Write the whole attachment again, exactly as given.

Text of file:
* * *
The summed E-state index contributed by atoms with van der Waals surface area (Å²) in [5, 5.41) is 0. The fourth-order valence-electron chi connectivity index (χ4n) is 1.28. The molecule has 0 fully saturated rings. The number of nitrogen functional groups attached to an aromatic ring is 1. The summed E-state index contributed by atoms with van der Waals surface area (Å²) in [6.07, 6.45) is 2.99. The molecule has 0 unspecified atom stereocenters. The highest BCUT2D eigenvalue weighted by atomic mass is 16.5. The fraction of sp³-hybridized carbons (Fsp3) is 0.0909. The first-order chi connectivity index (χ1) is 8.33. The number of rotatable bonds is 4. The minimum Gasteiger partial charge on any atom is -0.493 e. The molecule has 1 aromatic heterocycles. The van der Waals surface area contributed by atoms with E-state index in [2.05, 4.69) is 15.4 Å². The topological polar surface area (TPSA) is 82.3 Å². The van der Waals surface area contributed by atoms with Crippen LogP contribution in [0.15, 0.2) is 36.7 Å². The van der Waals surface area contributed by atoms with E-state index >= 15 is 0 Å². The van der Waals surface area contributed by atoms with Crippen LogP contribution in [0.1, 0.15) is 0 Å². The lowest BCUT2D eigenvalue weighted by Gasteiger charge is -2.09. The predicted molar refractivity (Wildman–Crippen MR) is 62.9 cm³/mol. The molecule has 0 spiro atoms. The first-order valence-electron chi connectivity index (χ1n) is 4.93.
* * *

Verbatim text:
The summed E-state index contributed by atoms with van der Waals surface area (Å²) in [5, 5.41) is 0. The fourth-order valence-electron chi connectivity index (χ4n) is 1.28. The molecule has 0 fully saturated rings. The number of nitrogen functional groups attached to an aromatic ring is 1. The summed E-state index contributed by atoms with van der Waals surface area (Å²) in [6.07, 6.45) is 2.99. The molecule has 0 unspecified atom stereocenters. The highest BCUT2D eigenvalue weighted by atomic mass is 16.5. The fraction of sp³-hybridized carbons (Fsp3) is 0.0909. The first-order chi connectivity index (χ1) is 8.33. The number of rotatable bonds is 4. The minimum Gasteiger partial charge on any atom is -0.493 e. The molecule has 1 aromatic heterocycles. The van der Waals surface area contributed by atoms with E-state index in [2.05, 4.69) is 15.4 Å². The topological polar surface area (TPSA) is 82.3 Å². The van der Waals surface area contributed by atoms with Crippen LogP contribution in [0.15, 0.2) is 36.7 Å². The van der Waals surface area contributed by atoms with E-state index >= 15 is 0 Å². The van der Waals surface area contributed by atoms with Crippen LogP contribution in [0.1, 0.15) is 0 Å². The lowest BCUT2D eigenvalue weighted by Gasteiger charge is -2.09. The predicted molar refractivity (Wildman–Crippen MR) is 62.9 cm³/mol. The molecule has 0 spiro atoms. The first-order valence-electron chi connectivity index (χ1n) is 4.93.